For David Hardy’s Beneteau 40.7 Turning Point, the second day of the Sperry Top-Sider NOOD Regatta in Chicago was exactly that—a turning point in the series. The Chicago-based team slipped in four good races to climb from third to first in their 10-boat division
At the start of racing on Saturday morning, there were two boats tied for first in the Beneteau 40.7 class, and three boats tied for third, Hardy’s Turning Point included. The compressed standings is indicative of the close racing happening among the 40.7s, and after four races today in what were described as “incredible sailing conditions,” the top-five were literally turned upside down.
Turning Point moved into the lead with 20 points while the previous top-two boats, Robert Arzbaecher’s Sociable, and Tom Weber’s La Tempete, each had a bad race, moving them down the standings and narrowing the top-five point spread to only 8 points.
“Today was just absolutely incredible,” says Hardy. “The sun was out, the wind was up, and we were racing around at just above hull speed. It could not have been better. In all of the roundings we’d all come together, then separate, and then come back together again at the next. This fleet is really competitive, and even though we respect each other, no one’s giving anyone any slack.”
The wind direction was similar to Friday, said Hardy, but today featured a few more shifts, and strengthening winds as the day progressed.
“It did appear that one side was more favored than the other, but it was hard to tell because at the mark roundings we just had to do our best to get in and out clean. When it’s this close you do the best you can, and that’s what we did today. That’s what we’ll do tomorrow, too.”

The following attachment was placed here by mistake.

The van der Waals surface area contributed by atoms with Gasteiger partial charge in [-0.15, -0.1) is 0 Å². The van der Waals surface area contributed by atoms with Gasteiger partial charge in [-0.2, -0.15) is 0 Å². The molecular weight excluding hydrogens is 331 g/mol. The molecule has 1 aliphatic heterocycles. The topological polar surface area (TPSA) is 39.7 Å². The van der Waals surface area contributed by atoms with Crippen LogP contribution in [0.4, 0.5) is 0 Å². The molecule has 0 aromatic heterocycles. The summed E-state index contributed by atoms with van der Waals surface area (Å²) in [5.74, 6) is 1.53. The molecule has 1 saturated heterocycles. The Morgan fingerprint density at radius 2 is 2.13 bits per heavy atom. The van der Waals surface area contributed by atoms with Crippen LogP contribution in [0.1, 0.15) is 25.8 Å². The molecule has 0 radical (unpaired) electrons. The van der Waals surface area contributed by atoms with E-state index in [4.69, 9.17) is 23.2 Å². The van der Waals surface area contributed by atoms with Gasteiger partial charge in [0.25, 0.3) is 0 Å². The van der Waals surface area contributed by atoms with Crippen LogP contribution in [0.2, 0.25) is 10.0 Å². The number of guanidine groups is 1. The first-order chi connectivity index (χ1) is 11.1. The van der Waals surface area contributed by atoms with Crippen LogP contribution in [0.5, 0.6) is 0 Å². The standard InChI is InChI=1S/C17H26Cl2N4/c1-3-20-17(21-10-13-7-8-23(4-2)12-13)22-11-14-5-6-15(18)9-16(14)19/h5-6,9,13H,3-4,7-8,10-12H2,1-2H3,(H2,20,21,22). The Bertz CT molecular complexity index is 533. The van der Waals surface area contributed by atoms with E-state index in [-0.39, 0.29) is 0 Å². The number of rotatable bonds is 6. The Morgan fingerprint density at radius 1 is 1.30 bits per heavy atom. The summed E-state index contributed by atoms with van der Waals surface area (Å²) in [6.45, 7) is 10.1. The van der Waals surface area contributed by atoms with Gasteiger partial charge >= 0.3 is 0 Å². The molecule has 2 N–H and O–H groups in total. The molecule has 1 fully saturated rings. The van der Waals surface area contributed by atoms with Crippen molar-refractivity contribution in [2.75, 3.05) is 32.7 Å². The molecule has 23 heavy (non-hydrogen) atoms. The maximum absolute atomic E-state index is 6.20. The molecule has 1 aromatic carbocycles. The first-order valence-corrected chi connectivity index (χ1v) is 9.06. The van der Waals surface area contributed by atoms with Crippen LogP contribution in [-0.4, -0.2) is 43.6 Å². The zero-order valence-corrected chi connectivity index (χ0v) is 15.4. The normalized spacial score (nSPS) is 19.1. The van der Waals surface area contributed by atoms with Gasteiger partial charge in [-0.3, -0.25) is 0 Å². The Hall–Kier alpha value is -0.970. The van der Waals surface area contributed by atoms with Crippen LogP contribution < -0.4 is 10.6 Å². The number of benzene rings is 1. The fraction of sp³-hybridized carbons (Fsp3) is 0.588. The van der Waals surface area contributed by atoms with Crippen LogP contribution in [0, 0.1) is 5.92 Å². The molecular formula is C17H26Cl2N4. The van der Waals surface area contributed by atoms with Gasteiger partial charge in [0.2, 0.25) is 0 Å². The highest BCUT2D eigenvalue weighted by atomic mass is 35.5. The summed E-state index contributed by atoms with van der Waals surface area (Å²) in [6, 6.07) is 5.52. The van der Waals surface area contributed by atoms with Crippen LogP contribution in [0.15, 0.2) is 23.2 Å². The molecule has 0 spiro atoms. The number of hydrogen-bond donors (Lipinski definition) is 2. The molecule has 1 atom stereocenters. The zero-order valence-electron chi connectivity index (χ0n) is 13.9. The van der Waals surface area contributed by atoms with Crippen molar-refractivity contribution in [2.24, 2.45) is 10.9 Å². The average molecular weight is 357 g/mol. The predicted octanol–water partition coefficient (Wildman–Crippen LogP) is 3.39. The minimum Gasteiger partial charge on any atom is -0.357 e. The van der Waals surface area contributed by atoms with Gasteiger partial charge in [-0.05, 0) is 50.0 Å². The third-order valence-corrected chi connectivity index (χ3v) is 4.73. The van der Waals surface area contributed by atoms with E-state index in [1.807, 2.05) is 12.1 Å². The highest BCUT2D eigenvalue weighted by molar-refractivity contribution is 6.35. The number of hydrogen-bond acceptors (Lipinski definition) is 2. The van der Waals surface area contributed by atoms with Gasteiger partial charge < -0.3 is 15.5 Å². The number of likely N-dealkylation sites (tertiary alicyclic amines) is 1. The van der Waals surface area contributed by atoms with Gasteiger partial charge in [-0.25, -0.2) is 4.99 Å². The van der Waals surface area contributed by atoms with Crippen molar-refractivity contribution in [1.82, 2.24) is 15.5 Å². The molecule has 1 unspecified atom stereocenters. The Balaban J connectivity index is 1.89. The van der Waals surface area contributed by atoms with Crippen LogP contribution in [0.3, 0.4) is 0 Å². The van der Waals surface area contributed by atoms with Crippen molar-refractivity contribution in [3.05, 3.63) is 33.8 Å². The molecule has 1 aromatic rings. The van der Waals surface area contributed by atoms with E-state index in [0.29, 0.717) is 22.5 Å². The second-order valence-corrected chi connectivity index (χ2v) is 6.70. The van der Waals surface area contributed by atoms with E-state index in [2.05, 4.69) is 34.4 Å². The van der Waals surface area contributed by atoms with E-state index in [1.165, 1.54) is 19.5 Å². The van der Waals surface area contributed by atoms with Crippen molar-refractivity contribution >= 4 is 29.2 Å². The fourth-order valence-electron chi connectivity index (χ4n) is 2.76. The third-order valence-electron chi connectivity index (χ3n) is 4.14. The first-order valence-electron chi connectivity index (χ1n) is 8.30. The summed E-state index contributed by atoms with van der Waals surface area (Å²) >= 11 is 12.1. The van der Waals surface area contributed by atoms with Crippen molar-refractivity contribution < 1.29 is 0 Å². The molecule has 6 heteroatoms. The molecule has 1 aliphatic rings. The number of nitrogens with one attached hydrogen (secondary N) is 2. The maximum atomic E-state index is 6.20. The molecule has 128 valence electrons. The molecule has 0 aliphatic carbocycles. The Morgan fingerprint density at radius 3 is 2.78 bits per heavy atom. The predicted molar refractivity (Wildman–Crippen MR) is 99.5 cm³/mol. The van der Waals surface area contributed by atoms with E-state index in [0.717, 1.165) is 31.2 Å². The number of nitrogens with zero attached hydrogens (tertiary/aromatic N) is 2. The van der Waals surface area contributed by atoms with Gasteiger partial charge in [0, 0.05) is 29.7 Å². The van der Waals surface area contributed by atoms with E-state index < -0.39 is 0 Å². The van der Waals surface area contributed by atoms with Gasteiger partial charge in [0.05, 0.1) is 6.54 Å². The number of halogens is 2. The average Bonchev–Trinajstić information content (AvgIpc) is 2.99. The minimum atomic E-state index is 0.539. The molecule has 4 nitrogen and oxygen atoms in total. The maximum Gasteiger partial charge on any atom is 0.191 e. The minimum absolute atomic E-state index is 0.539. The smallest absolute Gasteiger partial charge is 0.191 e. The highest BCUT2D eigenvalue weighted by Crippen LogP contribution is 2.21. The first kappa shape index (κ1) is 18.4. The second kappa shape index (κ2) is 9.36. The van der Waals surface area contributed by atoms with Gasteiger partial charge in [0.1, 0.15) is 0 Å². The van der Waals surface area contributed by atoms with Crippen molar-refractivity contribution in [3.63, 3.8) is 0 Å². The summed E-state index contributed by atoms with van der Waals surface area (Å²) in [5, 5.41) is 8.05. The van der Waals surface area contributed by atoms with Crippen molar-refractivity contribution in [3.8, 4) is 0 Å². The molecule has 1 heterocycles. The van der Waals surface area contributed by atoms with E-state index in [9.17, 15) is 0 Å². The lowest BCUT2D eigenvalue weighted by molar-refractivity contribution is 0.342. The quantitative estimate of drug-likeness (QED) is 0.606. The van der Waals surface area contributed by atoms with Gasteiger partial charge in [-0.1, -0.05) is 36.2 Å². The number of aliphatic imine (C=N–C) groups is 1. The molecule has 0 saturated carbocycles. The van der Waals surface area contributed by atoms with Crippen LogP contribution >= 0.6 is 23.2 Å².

The Beneteau 40.7 fleet has been a long time staple of the Sperry Top-Sider NOOD Regatta in Chicago, and like other similar sized classes, has had its share of fleet challenges. Three years ago, six boats were consistently on the starting line at area regattas. In 2010 there were 8.5, says Hardy, and this weekend there are 10, a healthy number for a boat no longer in production, and one requiring a robust crew pool.
“With the two new boats added to the fleet we’re ecstatic,” says Hardy. “It’s been happening naturally, though. Throughout the season and here we raft up, the skippers crews and mix it up, and others are starting to see this. We have a blast and we love each other.”
The true test of the top five will play out tomorrow for sure, especially with the forecast calling for northerly winds upwards of 20 knots and big northerly seas, conditions that quickly separate those who not only survive, but excel. “If you’ve every sailed on Lake Michigan in hard northerly, you know how tough it can get,” says Hardy. “But were looking forward to it.”
Also of note today was the awarding of the North Sails Local Boat of the Day to Steve Karstrand and Bob Warnecke’s Lightning in the Tartan 10 class. They’re currently tied for first in the 28-boat division with Donald Wilson’s Convergence.